Budgeting can blindside even the best of us. Take an artist for example. It’s easy to calculate the cost of the tools necessary to create an art piece, but it’s far more difficult to account for the time and energy that goes into creating it. In fact, the latter is easily overlooked.
Producing marketing collateral is not dissimilar. It’s easy to see the straight up costs like production and media on your project, but what about the “blind” costs that are pushing your budget into the red?
Costs that are generally overlooked are incurred during the marketing approval process, which means your current process might be costing you more time and resources than you think.
You will be surprised, possibly even shocked…
The next time you see an approval with a high revision count, let’s say greater than v5 – which our research indicates is common place in marketing approvals – stop and do a quick exercise of how many approvers it has touched and how much of their time it has absorbed. Using rough maths multiply their time by their hourly rate and you will be surprised to see that often the approval costs are more than the production. Brands are using procurement tactics to drive down production costs when there are immediate savings available by simply reducing the number of revisions before final approval.
If it’s time to review your approval process, here are some factors to consider:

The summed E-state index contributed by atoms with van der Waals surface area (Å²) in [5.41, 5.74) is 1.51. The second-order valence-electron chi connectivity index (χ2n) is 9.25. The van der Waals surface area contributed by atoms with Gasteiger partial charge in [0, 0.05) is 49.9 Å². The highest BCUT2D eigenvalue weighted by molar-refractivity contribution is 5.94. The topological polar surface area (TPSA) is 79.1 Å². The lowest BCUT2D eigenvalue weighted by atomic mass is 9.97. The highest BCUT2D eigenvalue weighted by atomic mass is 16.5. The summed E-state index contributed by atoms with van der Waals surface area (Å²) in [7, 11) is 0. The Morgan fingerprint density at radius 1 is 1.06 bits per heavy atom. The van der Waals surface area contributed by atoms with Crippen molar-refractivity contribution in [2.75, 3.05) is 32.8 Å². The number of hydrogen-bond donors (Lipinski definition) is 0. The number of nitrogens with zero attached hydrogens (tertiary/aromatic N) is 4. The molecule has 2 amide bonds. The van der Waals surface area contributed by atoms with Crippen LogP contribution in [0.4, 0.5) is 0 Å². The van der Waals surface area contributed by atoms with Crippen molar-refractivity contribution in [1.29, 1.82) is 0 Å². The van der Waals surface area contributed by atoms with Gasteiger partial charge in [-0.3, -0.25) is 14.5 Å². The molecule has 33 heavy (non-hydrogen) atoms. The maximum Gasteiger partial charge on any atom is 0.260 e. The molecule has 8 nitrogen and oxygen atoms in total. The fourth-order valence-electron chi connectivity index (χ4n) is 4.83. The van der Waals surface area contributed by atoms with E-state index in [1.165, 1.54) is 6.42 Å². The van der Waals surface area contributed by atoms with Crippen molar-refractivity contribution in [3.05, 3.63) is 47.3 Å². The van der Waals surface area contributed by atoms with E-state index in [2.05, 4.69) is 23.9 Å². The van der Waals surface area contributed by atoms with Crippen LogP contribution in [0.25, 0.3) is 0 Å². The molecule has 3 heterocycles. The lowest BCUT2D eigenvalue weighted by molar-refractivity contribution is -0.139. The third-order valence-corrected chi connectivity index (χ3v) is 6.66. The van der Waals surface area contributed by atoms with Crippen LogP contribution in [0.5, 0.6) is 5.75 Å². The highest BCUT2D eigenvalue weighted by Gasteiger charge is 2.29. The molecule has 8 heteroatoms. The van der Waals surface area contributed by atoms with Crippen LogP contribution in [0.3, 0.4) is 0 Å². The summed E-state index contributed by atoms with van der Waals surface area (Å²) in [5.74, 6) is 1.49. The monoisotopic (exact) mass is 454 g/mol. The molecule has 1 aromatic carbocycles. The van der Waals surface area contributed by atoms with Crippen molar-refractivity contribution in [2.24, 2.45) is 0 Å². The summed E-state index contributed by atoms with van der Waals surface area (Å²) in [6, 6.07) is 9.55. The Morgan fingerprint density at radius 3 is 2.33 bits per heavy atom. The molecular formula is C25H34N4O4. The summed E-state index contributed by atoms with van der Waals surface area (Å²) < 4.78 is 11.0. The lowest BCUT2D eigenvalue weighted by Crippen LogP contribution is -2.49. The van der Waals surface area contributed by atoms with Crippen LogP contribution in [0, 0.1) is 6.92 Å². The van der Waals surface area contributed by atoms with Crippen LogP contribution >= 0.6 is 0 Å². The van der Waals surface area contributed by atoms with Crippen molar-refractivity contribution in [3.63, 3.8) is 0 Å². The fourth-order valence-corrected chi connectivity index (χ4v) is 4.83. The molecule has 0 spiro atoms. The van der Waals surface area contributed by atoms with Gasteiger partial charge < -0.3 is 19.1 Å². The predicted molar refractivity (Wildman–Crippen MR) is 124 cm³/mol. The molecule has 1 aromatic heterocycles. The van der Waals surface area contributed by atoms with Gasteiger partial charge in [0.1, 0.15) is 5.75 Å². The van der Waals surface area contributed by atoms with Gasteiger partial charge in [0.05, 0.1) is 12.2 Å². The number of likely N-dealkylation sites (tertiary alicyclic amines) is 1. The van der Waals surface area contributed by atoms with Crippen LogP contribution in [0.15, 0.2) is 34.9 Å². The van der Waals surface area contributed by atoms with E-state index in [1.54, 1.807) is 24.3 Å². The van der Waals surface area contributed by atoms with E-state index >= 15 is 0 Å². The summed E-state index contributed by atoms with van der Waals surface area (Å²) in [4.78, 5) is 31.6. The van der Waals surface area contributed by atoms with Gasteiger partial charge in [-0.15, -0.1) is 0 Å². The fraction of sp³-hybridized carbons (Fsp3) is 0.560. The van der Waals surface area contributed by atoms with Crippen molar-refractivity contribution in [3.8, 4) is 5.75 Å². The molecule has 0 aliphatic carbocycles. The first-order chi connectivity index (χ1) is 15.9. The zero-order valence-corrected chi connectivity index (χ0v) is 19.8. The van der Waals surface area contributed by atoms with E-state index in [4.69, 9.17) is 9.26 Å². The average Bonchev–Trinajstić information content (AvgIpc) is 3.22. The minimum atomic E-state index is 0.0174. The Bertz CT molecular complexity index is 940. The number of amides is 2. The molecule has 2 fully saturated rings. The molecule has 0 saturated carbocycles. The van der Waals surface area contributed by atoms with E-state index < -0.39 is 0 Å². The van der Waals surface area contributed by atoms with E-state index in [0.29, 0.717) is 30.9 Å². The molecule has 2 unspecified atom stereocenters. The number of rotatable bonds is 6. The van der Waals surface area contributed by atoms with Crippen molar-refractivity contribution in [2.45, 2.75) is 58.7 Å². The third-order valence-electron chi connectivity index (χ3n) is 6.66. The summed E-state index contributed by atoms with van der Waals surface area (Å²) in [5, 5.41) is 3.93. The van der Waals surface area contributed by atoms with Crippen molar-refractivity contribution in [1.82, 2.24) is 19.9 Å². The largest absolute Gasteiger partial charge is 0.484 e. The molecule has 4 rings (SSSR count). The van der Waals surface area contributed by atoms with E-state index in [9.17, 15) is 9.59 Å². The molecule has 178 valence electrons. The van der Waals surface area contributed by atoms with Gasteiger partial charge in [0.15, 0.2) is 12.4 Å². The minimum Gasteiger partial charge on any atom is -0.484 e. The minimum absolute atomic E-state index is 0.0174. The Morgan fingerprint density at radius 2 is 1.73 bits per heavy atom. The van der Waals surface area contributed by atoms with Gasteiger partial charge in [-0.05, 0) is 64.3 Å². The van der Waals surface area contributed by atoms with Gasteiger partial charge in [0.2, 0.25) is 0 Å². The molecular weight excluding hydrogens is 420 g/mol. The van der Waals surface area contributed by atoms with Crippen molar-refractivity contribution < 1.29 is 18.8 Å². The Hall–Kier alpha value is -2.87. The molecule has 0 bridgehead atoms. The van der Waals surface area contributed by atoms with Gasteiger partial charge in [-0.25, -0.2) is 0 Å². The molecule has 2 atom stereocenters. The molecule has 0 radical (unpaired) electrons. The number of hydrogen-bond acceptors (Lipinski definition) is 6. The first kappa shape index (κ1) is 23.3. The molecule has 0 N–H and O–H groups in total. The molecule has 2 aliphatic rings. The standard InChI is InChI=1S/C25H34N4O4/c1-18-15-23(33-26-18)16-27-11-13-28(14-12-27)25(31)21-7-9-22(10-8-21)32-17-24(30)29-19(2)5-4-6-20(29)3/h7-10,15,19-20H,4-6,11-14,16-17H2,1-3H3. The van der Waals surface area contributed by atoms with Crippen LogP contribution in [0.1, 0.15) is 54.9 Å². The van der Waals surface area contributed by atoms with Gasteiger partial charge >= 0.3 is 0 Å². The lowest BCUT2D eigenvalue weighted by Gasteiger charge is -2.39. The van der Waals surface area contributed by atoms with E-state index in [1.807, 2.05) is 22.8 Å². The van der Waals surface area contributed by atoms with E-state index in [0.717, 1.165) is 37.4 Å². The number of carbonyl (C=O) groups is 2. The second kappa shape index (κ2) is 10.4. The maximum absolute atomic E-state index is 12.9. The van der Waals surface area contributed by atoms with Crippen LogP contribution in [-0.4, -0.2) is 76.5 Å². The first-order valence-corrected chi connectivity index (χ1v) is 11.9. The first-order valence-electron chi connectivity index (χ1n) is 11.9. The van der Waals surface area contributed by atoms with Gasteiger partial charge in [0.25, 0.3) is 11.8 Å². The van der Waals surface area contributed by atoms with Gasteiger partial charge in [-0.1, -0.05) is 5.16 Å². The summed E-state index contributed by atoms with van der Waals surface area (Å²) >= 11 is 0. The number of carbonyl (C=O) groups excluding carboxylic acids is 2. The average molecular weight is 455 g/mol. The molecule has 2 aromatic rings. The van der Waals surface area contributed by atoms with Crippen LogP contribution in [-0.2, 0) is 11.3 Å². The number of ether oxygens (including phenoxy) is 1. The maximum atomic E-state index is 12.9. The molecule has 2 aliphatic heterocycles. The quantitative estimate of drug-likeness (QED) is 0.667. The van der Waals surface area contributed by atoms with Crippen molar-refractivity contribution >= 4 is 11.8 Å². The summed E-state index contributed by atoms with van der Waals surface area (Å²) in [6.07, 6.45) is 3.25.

Are your approval touch-points defined?
If your current approval process does not outline definitive touch-points that involve the right stakeholders at the right time, you risk doubling up on or potentially missing feedback and really just wasting time. After all, seeking approval from senior management too early in the process could mean repetition if they have to sign off on the final artwork anyway. Taking it to them too late runs the risk of a complete overhaul. Likewise, seeking approval from legal too late in the process might eventuate in critical edits for legal reasons being completed under duress when deadlines are looming.
Stakeholders – need to know or approve?
Before planning your strategy for each new project, ask yourself whether all the stakeholders involved are required for sign off. It’s vital that everyone who provides feedback adds value to the campaign otherwise it becomes costly in terms of human resources as well as ineffectual if feedback is superfluous. Any efficient approval process should allow you to nominate each stakeholder who needs to approve the artwork.
Are you completely satisfied that your email approval is offering your business a streamlined approval process? Take a minute to consider these potential issues: a stakeholder reviews an earlier version of the artwork because he/she hasn’t rechecked their email, which results in a delay; or, as stakeholders send their feedback separately, the email thread becomes overwhelming and you miss a vital piece of information. When a process becomes confused, work inefficiency results so the time you budgeted for resources is blown out of the water.